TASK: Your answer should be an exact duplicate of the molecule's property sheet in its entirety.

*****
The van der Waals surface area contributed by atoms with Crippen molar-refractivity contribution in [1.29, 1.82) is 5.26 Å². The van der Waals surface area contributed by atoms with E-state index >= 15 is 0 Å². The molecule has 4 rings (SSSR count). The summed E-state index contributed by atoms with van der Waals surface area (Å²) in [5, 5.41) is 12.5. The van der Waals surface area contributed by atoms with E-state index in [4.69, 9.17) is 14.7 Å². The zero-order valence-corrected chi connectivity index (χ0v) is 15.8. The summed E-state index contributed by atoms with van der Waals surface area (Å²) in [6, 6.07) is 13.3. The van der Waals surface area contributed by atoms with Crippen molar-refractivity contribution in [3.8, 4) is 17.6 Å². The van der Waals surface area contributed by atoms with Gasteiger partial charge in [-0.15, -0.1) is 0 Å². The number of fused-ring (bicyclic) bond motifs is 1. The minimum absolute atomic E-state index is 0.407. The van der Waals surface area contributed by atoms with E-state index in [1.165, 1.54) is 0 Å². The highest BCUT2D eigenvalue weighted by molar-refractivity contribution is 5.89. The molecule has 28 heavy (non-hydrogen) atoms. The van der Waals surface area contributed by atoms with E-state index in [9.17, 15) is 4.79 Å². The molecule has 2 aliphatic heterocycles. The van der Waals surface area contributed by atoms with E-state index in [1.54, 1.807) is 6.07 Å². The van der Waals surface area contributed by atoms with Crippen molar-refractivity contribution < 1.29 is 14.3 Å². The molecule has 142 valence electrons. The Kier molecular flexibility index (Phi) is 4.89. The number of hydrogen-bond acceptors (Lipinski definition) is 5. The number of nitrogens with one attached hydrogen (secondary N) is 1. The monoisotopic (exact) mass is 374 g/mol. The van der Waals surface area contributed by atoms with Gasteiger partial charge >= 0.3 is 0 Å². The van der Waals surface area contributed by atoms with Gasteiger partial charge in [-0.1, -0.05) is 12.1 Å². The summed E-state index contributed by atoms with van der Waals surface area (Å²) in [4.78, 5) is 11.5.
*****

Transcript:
The van der Waals surface area contributed by atoms with Crippen molar-refractivity contribution in [1.29, 1.82) is 5.26 Å². The van der Waals surface area contributed by atoms with E-state index >= 15 is 0 Å². The molecule has 4 rings (SSSR count). The summed E-state index contributed by atoms with van der Waals surface area (Å²) in [5, 5.41) is 12.5. The van der Waals surface area contributed by atoms with E-state index in [4.69, 9.17) is 14.7 Å². The zero-order valence-corrected chi connectivity index (χ0v) is 15.8. The summed E-state index contributed by atoms with van der Waals surface area (Å²) in [6, 6.07) is 13.3. The van der Waals surface area contributed by atoms with Crippen molar-refractivity contribution in [3.8, 4) is 17.6 Å². The van der Waals surface area contributed by atoms with Gasteiger partial charge in [-0.15, -0.1) is 0 Å². The number of fused-ring (bicyclic) bond motifs is 1. The minimum absolute atomic E-state index is 0.407. The van der Waals surface area contributed by atoms with E-state index in [1.165, 1.54) is 0 Å². The highest BCUT2D eigenvalue weighted by molar-refractivity contribution is 5.89. The molecule has 28 heavy (non-hydrogen) atoms. The van der Waals surface area contributed by atoms with E-state index in [9.17, 15) is 4.79 Å². The molecule has 2 aliphatic heterocycles. The van der Waals surface area contributed by atoms with E-state index in [1.54, 1.807) is 6.07 Å². The van der Waals surface area contributed by atoms with Crippen molar-refractivity contribution < 1.29 is 14.3 Å². The molecule has 142 valence electrons. The Kier molecular flexibility index (Phi) is 4.89. The number of hydrogen-bond acceptors (Lipinski definition) is 5. The number of nitrogens with one attached hydrogen (secondary N) is 1. The monoisotopic (exact) mass is 374 g/mol. The van der Waals surface area contributed by atoms with Gasteiger partial charge >= 0.3 is 0 Å². The van der Waals surface area contributed by atoms with Gasteiger partial charge in [-0.1, -0.05) is 12.1 Å². The summed E-state index contributed by atoms with van der Waals surface area (Å²) in [4.78, 5) is 11.5.